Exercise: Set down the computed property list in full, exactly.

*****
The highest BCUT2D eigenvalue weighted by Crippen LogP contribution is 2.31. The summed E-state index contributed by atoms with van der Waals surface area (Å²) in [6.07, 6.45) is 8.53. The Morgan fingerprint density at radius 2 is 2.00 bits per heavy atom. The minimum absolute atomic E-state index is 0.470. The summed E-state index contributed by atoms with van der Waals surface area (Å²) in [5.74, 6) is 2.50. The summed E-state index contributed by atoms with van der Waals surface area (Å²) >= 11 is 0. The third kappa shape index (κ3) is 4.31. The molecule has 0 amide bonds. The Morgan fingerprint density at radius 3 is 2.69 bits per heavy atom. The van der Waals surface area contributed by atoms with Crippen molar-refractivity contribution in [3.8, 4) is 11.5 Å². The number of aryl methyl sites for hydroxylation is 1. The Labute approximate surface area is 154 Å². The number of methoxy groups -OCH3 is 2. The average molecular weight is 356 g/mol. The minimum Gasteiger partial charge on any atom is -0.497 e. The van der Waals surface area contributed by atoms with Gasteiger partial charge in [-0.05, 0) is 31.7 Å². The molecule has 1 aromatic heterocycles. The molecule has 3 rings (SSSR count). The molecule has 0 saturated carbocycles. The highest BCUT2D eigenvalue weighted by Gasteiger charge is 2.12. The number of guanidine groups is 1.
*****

The highest BCUT2D eigenvalue weighted by Crippen LogP contribution is 2.31. The summed E-state index contributed by atoms with van der Waals surface area (Å²) in [6.07, 6.45) is 8.53. The Morgan fingerprint density at radius 2 is 2.00 bits per heavy atom. The minimum absolute atomic E-state index is 0.470. The summed E-state index contributed by atoms with van der Waals surface area (Å²) in [5.74, 6) is 2.50. The summed E-state index contributed by atoms with van der Waals surface area (Å²) >= 11 is 0. The third kappa shape index (κ3) is 4.31. The molecule has 0 amide bonds. The Morgan fingerprint density at radius 3 is 2.69 bits per heavy atom. The van der Waals surface area contributed by atoms with Crippen molar-refractivity contribution in [3.8, 4) is 11.5 Å². The number of aryl methyl sites for hydroxylation is 1. The Labute approximate surface area is 154 Å². The number of methoxy groups -OCH3 is 2. The average molecular weight is 356 g/mol. The minimum Gasteiger partial charge on any atom is -0.497 e. The van der Waals surface area contributed by atoms with Gasteiger partial charge in [-0.05, 0) is 31.7 Å². The molecule has 1 aromatic heterocycles. The molecule has 3 rings (SSSR count). The molecule has 0 saturated carbocycles. The highest BCUT2D eigenvalue weighted by Gasteiger charge is 2.12. The number of guanidine groups is 1.